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Why Rome is not my enemy

Some readers may be disturbed about the DRC trend toward inclusion of Roman Catholics.  I wish to say a word in response.  I am not unfamiliar with the Reformed Confessions’ descriptions the Bishop of Rome as the anti-Christ. I am also perfectly aware that our theologians have often argued that the Mass as a form of idolatry.  I understand that there are many conservative Protestant for which these statements are meaningful.  While I understand these things, I cannot affirm them.  In fact, the more I learn about Roman Catholic theology and church history, the more respect I have for our brothers and sisters in Christ within the Roman Catholic communion.

Of course, the primary focus of De Regno Christ has always been the relationship between Christ and culture.  Does Christendom have a better friend than Benedict XVI?  Which communion did more to press the Kingship of Christ over the nations in the 20th Century?  The Reformed Presbyterians, the Christian Reformed, the Presbyterian Church in America, or the Roman Catholics?  To ask the question is to answer it.  Therefore, does it no behoove us to listen to the voices of Roman Catholic friends of liberty, tradition, and the West?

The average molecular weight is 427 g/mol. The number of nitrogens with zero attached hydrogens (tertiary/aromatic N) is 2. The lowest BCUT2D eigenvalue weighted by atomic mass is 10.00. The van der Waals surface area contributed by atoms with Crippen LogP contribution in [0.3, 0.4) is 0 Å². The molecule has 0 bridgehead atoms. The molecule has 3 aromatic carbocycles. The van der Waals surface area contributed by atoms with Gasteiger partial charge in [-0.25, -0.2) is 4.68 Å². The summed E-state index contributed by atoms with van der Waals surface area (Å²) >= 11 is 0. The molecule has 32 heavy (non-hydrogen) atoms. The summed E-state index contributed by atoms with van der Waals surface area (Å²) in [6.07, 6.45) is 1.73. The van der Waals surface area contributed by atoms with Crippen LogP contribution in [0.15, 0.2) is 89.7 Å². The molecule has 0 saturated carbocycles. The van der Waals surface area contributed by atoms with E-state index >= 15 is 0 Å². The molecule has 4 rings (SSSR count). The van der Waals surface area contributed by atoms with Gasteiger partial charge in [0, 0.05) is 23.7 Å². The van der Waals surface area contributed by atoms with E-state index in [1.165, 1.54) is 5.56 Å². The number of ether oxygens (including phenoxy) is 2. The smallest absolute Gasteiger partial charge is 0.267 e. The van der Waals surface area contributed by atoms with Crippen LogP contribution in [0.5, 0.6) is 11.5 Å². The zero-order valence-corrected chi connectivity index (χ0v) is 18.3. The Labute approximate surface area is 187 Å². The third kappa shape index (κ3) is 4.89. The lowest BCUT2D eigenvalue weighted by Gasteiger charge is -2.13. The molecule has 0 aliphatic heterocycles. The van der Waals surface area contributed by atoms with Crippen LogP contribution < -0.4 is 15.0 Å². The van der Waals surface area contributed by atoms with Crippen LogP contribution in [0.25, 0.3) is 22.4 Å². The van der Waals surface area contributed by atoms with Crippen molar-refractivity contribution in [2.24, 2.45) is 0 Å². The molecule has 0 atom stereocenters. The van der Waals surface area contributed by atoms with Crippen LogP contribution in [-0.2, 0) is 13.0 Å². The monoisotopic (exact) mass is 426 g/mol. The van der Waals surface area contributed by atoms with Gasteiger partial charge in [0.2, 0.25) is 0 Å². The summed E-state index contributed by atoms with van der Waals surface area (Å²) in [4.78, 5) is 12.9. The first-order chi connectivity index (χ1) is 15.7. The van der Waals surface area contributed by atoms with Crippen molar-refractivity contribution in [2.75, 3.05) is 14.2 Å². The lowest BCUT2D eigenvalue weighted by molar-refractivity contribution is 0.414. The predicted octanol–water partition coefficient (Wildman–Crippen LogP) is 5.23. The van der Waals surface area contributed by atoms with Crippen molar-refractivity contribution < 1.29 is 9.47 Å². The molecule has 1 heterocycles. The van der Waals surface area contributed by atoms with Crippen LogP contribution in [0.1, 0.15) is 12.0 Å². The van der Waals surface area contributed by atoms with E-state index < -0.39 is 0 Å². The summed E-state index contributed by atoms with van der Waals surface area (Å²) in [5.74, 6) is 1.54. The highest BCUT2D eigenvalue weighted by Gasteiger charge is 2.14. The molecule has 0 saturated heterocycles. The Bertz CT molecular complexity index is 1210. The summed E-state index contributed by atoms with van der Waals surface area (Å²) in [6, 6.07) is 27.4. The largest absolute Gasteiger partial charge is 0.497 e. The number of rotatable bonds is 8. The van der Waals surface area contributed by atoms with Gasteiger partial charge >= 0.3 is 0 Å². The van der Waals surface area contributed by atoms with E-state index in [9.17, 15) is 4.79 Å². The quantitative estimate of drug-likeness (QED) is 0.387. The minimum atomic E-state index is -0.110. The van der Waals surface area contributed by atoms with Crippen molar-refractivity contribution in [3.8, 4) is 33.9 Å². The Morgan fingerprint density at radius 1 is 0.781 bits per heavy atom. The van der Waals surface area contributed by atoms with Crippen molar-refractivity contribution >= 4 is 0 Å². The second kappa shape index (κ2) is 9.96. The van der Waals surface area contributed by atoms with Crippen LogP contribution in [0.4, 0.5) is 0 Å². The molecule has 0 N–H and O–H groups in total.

The cause of Christ’s Kingship has many enemies in the word.  Traditionalist defenders of Roman Catholicism are not among them.

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Russell Kirk on Liberalism

If anyone is interested, Humanitas recently published a piece I wrote on Kirk and liberalism in the 1950s.  It’s here in PDF form.

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The autumnal coolness—just on the edge of the dying summer—is in the air, and it feels good.  Very cool, very refreshing against my face.  The leaves are just starting to turn color, and the smell of dust lingers in the air.

October has always fascinated me.  For all of my life, I can remember the great anticipation I held for October, the most mysterious of months, a month that hovers—at least in my imagination—between life and death.  If Spring is birth and Summer is full life, October represents the necessary path to death.  It is a Purgatory that leads to either heaven or hell.